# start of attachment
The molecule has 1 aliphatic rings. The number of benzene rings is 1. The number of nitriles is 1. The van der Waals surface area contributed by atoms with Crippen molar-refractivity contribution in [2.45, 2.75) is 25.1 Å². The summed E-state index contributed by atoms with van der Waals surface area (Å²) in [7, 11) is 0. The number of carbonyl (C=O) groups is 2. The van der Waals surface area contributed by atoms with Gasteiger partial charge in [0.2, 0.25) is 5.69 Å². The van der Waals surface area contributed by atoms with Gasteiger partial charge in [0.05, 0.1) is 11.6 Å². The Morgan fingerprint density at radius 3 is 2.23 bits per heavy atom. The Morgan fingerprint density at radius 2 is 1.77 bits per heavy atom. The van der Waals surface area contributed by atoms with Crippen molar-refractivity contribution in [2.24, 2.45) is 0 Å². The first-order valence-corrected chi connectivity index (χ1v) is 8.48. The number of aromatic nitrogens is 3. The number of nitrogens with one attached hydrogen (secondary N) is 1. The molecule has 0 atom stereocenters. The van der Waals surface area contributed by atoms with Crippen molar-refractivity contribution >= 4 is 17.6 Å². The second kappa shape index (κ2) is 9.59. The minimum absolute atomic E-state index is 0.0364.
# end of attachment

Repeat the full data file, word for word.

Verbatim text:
The molecule has 1 aliphatic rings. The number of benzene rings is 1. The number of nitriles is 1. The van der Waals surface area contributed by atoms with Crippen molar-refractivity contribution in [2.45, 2.75) is 25.1 Å². The summed E-state index contributed by atoms with van der Waals surface area (Å²) in [7, 11) is 0. The number of carbonyl (C=O) groups is 2. The van der Waals surface area contributed by atoms with Gasteiger partial charge in [0.2, 0.25) is 5.69 Å². The van der Waals surface area contributed by atoms with Gasteiger partial charge in [0.05, 0.1) is 11.6 Å². The Morgan fingerprint density at radius 3 is 2.23 bits per heavy atom. The Morgan fingerprint density at radius 2 is 1.77 bits per heavy atom. The van der Waals surface area contributed by atoms with Crippen molar-refractivity contribution in [2.24, 2.45) is 0 Å². The first-order valence-corrected chi connectivity index (χ1v) is 8.48. The number of aromatic nitrogens is 3. The number of nitrogens with one attached hydrogen (secondary N) is 1. The molecule has 0 atom stereocenters. The van der Waals surface area contributed by atoms with Crippen molar-refractivity contribution >= 4 is 17.6 Å². The second kappa shape index (κ2) is 9.59. The minimum absolute atomic E-state index is 0.0364.